Military Family Board Specialist


By Kathy Allred, Utah PTA Military Family Specialist, National PTA Military Family Support Committee,

                The life of military families and children has always had challenges, foremost among them being frequent relocations and separations. Every time military families move, children have to adapt, make new friends, get used to new schools, and find new clubs and teams to join. It is hard for kids to have to rebuild their world every time and find their place in it. Having a PTA board member as a Military Family Appointee or Specialist provides a powerful opportunity to raise awareness and build support to help these children meet the unique challenges they face! It is an opportunity to recognize military children and youth for their heroism, character, courage, sacrifices and resilience.

 Did you know?

  • Two million military children have experienced a parental deployment since 2001.
  • There are currently 1.7 million military children of active duty members worldwide.
  • Nearly 80 percent of military children attend public schools throughout the United States.
  • The average military family moves three times more often than their civilian counterpart.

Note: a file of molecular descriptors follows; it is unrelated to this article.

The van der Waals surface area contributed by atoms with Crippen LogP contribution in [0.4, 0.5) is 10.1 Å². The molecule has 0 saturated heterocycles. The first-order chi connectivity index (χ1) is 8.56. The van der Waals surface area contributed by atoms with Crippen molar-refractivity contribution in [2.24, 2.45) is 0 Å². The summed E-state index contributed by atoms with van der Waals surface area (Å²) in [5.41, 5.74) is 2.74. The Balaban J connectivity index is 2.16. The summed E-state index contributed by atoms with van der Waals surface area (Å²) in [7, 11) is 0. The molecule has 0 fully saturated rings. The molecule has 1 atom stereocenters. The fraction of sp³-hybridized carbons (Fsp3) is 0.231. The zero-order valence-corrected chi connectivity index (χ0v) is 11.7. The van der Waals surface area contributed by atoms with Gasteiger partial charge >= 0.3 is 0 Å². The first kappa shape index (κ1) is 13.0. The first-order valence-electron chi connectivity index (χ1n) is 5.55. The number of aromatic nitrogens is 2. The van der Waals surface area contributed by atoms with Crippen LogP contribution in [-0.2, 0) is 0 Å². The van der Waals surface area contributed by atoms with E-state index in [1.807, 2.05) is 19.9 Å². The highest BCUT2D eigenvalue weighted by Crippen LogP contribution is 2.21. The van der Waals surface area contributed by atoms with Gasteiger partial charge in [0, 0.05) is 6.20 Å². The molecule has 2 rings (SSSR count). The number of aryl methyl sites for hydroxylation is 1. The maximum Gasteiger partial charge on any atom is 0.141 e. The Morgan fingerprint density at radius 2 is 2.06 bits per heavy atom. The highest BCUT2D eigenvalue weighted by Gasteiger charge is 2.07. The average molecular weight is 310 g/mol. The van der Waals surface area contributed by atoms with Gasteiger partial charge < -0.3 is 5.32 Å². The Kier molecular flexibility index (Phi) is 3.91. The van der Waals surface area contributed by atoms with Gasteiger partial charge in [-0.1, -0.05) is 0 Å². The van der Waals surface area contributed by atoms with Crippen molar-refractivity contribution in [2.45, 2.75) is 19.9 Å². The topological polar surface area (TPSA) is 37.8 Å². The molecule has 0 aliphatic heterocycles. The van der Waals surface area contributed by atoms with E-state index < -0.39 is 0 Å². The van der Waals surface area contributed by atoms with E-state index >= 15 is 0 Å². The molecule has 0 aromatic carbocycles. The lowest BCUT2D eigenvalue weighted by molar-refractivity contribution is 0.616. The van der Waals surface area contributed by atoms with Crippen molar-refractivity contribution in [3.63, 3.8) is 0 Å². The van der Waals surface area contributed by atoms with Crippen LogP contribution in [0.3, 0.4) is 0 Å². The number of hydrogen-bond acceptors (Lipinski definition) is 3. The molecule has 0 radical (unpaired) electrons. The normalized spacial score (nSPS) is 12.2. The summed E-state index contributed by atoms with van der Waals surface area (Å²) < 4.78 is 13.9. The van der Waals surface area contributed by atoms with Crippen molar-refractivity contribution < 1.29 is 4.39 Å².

• The repeated and extended separations and increased hazards of deployment compound stressors in military children's lives.
  • One third of school-age military children show psychosocial behaviors such as being anxious, worrying often, crying more, and/or acting out.
  • The U.S. military consists of approximately 1.4 million active duty service members and 810,000 National Guard and Selected Reserve.  Usually Active Duty military families live on or near military installations. National Guard and Reserve families might never live near a military installation, and look within their community for educational services, friendship and support.
  • A positive school environment, built upon caring relationships among all participants—students, teachers, staff, administrators, parents and community members—has been shown to impact not only academic performance but also positively influence emotions and behaviors of  military connected students.
  • Supporting the military child takes a school-wide and community-wide effort, and professional development opportunities to inform school staff of the academic and social-emotional challenges military children face.